A new Pew research survey of U.S. adults conducted in May, 2011 shows that ownership of electronic readers such as the Amazon Kindle or The Barnes & Noble Nook is now at 12 percent. The ownership of e-readers doubled from six months prior when it was 6 percent.
The adoption of e-readers continues to outpace tablets such as the iPad and Motorola Xoom. Only 8 percent of respondents said they… → Read More
In the hierarchy of American Needs, the TV used to be paramount. But fewer and fewer Americans feel that they need a TV anymore. A headline-grabbing report from the Pew Research center titled “The Fading Glory of the Television and the Telephone” shows that more Americans surveyed say that they need their home computers (49 percent), cell phones (47 percent), and even microwave ovens (45… → Read More
The Pew research center put out survey results today on broadband adoption and Internet use in America. There was one data point that I found startling. According to the survey, 21 percent of American adults say they don’t use the Internet. One fifth of all Americans.
This isn’t just people who do not use broadband (which is 66 percent of American adults). It also includes people who don’t use… → Read More
The Pew Research Center’s Internet and American Life Project is releasing the results of a May survey that evaluates the mobile internet use of Americans. The report found that six in ten American adults now go online wirelessly using either a mobile phone or a laptop with a wireless internet connection, which isn’t surprising.
Across the board, Americans have increased both their mobile online… → Read More
If you’ve seen a teenager in the last two years, then you’ve seen a teenager texting. Seriously, I can’t think of a situation in the last couple of years where I saw a teenager without a cell phone. The teenagers in my extended family send text messages seemingly all day long, every day. Now the Pew Internet and American Life project has released a pretty comprehensive analysis of teen texting… → Read More
The Pew Internet Project says that kids who buy their own phones are four times as likely to sext – that is send inappropriate images or texts to other kids. The sad thing is that some of these images make it into some of the 3,000 reports received by the National Center for Missing and Exploited Children every week. While I still think sexting, like rainbow parties, is an overblown… → Read More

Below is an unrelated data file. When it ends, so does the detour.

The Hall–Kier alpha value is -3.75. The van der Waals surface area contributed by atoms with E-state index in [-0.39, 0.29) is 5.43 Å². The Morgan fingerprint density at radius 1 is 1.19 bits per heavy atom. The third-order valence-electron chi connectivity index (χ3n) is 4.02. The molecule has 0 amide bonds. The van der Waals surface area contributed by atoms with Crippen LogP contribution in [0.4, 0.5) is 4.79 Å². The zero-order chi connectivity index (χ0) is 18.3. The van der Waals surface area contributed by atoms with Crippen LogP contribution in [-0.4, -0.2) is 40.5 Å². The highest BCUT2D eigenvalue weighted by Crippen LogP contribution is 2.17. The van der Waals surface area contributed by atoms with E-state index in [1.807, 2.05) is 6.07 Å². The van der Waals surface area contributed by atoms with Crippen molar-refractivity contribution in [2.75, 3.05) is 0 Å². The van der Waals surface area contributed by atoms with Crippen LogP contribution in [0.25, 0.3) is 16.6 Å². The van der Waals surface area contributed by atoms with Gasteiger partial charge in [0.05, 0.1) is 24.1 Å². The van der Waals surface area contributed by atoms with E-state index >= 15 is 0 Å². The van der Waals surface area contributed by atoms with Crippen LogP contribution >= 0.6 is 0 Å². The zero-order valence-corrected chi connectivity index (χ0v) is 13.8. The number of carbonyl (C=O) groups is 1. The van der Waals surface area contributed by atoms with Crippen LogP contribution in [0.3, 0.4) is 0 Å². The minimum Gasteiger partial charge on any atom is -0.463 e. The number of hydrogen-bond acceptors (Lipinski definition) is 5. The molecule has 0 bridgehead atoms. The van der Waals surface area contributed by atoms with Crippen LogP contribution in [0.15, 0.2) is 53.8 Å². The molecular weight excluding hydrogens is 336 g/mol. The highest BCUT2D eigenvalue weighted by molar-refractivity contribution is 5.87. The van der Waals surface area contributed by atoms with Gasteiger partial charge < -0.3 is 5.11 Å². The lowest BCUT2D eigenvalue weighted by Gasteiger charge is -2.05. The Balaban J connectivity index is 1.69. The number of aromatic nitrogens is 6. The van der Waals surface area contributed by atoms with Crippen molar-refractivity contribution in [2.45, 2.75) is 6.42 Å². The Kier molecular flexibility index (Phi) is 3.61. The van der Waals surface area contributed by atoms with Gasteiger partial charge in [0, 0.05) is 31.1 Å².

A new Pew Internet And American Life Project study is being released today which reports that internet users on a whole are becoming more likely to update their statuses online (on social media networks). The report says that 19% of internet users say they use Twitter or another service to share updates
about themselves, or to see updates about others. When Pew surveyed the group in April of this… → Read More
The Pew Research Center’s Project for Excellence in Journalism released a study today that claims bloggers and journalists have an “uneasy” optimism about the future of news media on the web. But, the study says, their optimism definitely trumps that of broadcast and print employees in traditional media industries.
According to the study, most journalists who work in the online news industry… → Read More
Pew Research Center’s Project for Excellence in Journalism unveiled a new index yesterday that traces blogs and social networking sites. To be honest, it doesn’t say a whole lot that we don’t already know.
The New Media Index’s first report states “From the preparations to the swearing-in to the music, President Barack Obama’s inauguration was by far and away the dominant subject debated and… → Read More
Think that user generated content is still only the domain of a relatively small few? Well a new study from the Pew Internet & American Life Project finds that the next generation at least is switched on and producing content. According to the study, 59% of all American teenagers engage in at least one form of online content creation. Of those 35% of all teen girls blog, compared with 20% of… → Read More
A new study (pdf) published by the Pew Internet & American Life Project has found that there is a growing digital divide across America. John B. Horrigan’s analysis of America’s use of Web 2.0 and information and communications technology in the broader sense shows that whilst a reasonable number of Americans are embracing new technology and Web 2.0, a disturbing number are either… → Read More